AT&T Inc. has joined Hollywood studios and recording companies in trying to keep pirated films, music and other content off its network — the first major carrier of Internet traffic to do so.Now it’s for Internet video. Which is what “James W. Cicconi, an AT&T senior vice president,” meant by “exciting and interesting content.” Nevermind participatory customer-generated content, or that customers might not want AT&T monitoring their content.
As AT&T has begun selling pay-television services, the company has realized that its interests are more closely aligned with Hollywood, Cicconi said in an interview Tuesday. The company’s top leaders recently decided to help Hollywood protect the digital copyrights to that content.
“We do recognize that a lot of our future business depends on exciting and interesting content,” he said.
— AT&T to target pirated content, It joins Hollywood in trying to keep bootleg material off its network. By James S. Granelli, L.A. Times, June 13, 2007
Maybe AT&T could interpret their customers sharing movies over the Internet as market demand:
But critics say the company is going to be fighting a losing battle and angering its own customers, and it should focus instead on developing incentives for users to pay for all the content they want.It doesn’t seem they’re doing that latter. Meanwhile, they do seem to have angered one prominent customer of Internet services:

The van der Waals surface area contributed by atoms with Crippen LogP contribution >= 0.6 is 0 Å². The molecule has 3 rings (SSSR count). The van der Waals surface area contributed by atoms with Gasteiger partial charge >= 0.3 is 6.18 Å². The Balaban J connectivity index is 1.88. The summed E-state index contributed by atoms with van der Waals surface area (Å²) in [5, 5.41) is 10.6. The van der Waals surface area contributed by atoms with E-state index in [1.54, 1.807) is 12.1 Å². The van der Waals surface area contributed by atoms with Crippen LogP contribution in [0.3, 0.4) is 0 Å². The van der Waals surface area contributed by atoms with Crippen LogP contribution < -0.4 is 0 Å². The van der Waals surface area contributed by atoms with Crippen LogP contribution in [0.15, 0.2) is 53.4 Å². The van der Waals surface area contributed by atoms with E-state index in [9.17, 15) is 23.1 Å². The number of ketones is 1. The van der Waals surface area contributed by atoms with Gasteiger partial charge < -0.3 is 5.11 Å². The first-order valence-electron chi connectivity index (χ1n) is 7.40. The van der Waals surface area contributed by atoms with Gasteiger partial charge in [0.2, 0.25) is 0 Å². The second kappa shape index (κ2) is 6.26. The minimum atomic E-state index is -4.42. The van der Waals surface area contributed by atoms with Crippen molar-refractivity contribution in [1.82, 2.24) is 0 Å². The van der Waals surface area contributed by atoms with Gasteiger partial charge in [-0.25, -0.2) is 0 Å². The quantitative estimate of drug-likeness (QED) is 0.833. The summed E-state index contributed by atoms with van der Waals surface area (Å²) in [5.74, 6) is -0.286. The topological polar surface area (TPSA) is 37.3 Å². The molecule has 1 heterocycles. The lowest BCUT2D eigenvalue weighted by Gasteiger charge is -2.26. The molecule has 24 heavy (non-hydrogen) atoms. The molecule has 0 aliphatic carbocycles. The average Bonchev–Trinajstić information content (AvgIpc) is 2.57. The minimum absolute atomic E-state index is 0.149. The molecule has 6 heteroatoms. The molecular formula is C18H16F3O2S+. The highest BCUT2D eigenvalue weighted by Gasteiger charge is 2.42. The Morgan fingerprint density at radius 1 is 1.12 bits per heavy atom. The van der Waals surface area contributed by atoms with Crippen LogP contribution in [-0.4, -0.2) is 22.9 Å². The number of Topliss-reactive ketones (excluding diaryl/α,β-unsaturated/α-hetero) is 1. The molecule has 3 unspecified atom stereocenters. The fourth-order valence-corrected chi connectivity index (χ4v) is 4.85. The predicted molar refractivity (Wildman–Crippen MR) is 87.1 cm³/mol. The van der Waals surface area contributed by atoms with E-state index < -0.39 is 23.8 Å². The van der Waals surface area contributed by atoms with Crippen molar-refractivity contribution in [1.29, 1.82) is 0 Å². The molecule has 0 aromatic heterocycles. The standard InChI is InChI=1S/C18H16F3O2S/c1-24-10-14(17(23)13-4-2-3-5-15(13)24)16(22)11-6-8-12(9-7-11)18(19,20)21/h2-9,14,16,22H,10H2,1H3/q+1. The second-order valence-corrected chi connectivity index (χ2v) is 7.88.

LA Times: AT&T to target pirated content: It joins Hollywood in trying to keep bootleg material off its network. Its network, the headline says. Not “the Internet”, but its network.This is why what we need is not net neutrality, because companies like AT&T interpret the net as their broadband network. What we need is Internet neutrality.
If you had any illusions that what you get from the likes of AT&T is “the Internet”, you’ve just been corrected.
Remember Ma Bell? Sheee’s back! And now she’s got the TV and “the Internet” as well as the phone.
Kinda gives ya the warm scuzzies, huh?
If I were an AT&T customer today, and I had any other choice of service provider, I’d drop AT&T like a bad transmission. In fact, if you’re an AT&T customer, I suggest you do exactly that. If you can.
Then I’d work every way I could to build out the Net from the edge in, instead from the center out. That’s the only way to keep it from becoming a one-way sluice for “exciting content” from Hollywood.
Hat tip to Dave for the heads-up. Money quote: If there were a death penalty for corporations, AT&T may have just earned it.
— Dear AT&T: Please go to hell, Doc Searls, Doc Searls weblog, 13 June 2007